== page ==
Embarrassed by Its Serb Guests in Belgrade, Hvar 150 Full of Life in Berlin

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Photo credit: Hvar Town Tourist Board Facebook page

March 12, 2018 – How to answer a question from Serbia – why is Hvar happy to tell the world about their 150-year celebration in Berlin, but hide their guilty Belgrade secret?

The Hvar 150 roadshow went on to Berlin last week, to the biggest travel show of them all, ITB Berlin, and it was very successful by all accounts. 

And, unlike their last international promotion in Belgrade, both the town and the tourist board were very happy to tell the world about it, posting news of Berlin on both the official town website and tourist board Facebook page.

As it should be. Bravo, and good job.



What to tell my Serb correspondent who sent me this, and is wondering why there was absolutely no mention of the recent Hvar 150 promotion in Belgrade at Klub Knjizevnika, a party which the Hvar Tourist Board has officially confirmed that they paid the travel and accommodation expenses to attend? Not a single mention of the excellent night (by all accounts, and seeing various Hvar officials dancing to Serb traditional music on the video I have seen, it seemed to be a very successful cross-cultural promotion) on any official channels.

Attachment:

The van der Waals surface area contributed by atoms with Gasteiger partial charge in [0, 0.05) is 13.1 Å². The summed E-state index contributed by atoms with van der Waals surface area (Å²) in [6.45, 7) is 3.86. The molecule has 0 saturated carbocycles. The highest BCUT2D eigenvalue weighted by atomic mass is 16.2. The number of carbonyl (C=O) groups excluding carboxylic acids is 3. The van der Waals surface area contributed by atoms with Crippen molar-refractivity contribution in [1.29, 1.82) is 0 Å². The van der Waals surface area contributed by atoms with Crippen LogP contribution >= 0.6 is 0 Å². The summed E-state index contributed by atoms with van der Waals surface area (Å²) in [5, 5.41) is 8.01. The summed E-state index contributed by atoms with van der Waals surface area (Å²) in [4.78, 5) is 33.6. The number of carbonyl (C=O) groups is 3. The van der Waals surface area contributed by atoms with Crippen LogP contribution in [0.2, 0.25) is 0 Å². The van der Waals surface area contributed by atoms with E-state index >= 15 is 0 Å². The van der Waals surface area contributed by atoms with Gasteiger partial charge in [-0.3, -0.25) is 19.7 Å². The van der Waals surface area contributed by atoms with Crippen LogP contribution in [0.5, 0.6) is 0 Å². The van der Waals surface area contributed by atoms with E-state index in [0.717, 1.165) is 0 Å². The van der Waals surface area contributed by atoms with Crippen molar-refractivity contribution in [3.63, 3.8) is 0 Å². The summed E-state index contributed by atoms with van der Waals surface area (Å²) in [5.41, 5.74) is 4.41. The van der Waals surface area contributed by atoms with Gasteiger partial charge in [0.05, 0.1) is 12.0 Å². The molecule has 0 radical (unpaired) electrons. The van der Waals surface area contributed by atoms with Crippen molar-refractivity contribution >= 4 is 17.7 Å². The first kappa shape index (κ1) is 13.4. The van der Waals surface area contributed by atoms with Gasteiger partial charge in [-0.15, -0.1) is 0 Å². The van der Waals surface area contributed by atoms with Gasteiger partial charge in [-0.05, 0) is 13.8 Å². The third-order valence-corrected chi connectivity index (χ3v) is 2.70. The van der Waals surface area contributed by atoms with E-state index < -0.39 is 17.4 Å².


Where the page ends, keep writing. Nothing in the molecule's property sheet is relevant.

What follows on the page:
At least not until nine days afterwards and some media questions from TCN and it became clear that we would write a story, a few pictures appeared on the Hvar Tourist Board Facebook page.

And while the Hvar Mayor was happy to give interviews on Serbian television about Belgrade guests and Hvar, not a single mention of the event in the Croatian media at all, despite the fact that Croatian tourism journalists were at the event. Similarly, although all Croatian tourist boards failed to show at the Belgrade Tourism Fair, which took place at the same time as the Hvar party, some local tourist boards managed to organise a lovely media event for 30 Serbian journalists unannounced to anyone else, so secret in fact that the Croatian National Tourist Board has officially denied all knowledge of it.


If Hvar wants to welcome guests from Belgrade, should it not make them feel welcome and treat them with the same respect as other guests?

And if Hvar does not want to welcome guests from Belgrade, why then travel at official cost and party with them, dancing their traditional songs?

If the official policy is to enjoy the fabulous Belgrade hospitality and take Belgrade tourist money, but hide any attempts to promote tourism efforts in Serbia, could we not at least be transparent about this?

I have had heard from a number of regular Serb guests of Hvar who are incredibly insulted by this approach. 

Suggestions on how to respond to my Belgrade correspondent, above, more than welcome. 


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